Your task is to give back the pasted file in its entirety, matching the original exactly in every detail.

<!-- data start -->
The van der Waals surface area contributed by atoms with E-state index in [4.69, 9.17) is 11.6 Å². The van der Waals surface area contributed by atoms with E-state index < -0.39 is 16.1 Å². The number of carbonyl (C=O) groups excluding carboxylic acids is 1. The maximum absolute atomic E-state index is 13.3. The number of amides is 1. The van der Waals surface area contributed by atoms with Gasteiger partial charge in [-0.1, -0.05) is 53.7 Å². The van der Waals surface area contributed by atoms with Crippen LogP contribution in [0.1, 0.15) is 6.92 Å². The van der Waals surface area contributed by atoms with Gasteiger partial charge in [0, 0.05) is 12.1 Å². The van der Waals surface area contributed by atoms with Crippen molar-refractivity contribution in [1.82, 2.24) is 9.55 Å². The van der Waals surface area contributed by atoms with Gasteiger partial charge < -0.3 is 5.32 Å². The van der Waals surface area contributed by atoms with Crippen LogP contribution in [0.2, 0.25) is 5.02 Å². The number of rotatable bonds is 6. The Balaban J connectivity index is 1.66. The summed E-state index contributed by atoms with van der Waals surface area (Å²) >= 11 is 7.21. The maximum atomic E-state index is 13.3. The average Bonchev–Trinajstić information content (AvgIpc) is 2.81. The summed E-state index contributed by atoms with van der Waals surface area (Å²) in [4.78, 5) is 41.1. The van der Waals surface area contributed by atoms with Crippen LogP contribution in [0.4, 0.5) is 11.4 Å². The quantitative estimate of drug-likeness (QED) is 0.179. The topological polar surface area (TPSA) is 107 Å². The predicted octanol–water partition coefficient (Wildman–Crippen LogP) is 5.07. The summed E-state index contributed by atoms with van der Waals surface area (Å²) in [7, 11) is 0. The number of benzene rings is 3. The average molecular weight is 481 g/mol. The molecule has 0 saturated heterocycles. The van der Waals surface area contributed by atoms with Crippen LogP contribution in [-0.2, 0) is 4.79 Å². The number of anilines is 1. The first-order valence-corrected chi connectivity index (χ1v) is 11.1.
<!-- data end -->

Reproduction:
The van der Waals surface area contributed by atoms with E-state index in [4.69, 9.17) is 11.6 Å². The van der Waals surface area contributed by atoms with E-state index < -0.39 is 16.1 Å². The number of carbonyl (C=O) groups excluding carboxylic acids is 1. The maximum absolute atomic E-state index is 13.3. The number of amides is 1. The van der Waals surface area contributed by atoms with Gasteiger partial charge in [-0.1, -0.05) is 53.7 Å². The van der Waals surface area contributed by atoms with Crippen LogP contribution in [0.1, 0.15) is 6.92 Å². The van der Waals surface area contributed by atoms with Gasteiger partial charge in [0, 0.05) is 12.1 Å². The van der Waals surface area contributed by atoms with Crippen molar-refractivity contribution in [1.82, 2.24) is 9.55 Å². The van der Waals surface area contributed by atoms with Gasteiger partial charge < -0.3 is 5.32 Å². The van der Waals surface area contributed by atoms with Crippen LogP contribution in [0.2, 0.25) is 5.02 Å². The number of rotatable bonds is 6. The Balaban J connectivity index is 1.66. The summed E-state index contributed by atoms with van der Waals surface area (Å²) >= 11 is 7.21. The maximum atomic E-state index is 13.3. The average Bonchev–Trinajstić information content (AvgIpc) is 2.81. The summed E-state index contributed by atoms with van der Waals surface area (Å²) in [4.78, 5) is 41.1. The van der Waals surface area contributed by atoms with Crippen LogP contribution in [0.4, 0.5) is 11.4 Å². The quantitative estimate of drug-likeness (QED) is 0.179. The topological polar surface area (TPSA) is 107 Å². The predicted octanol–water partition coefficient (Wildman–Crippen LogP) is 5.07. The summed E-state index contributed by atoms with van der Waals surface area (Å²) in [7, 11) is 0. The number of benzene rings is 3. The average molecular weight is 481 g/mol. The molecule has 0 saturated heterocycles. The van der Waals surface area contributed by atoms with Crippen LogP contribution in [-0.2, 0) is 4.79 Å². The number of anilines is 1. The first-order valence-corrected chi connectivity index (χ1v) is 11.1.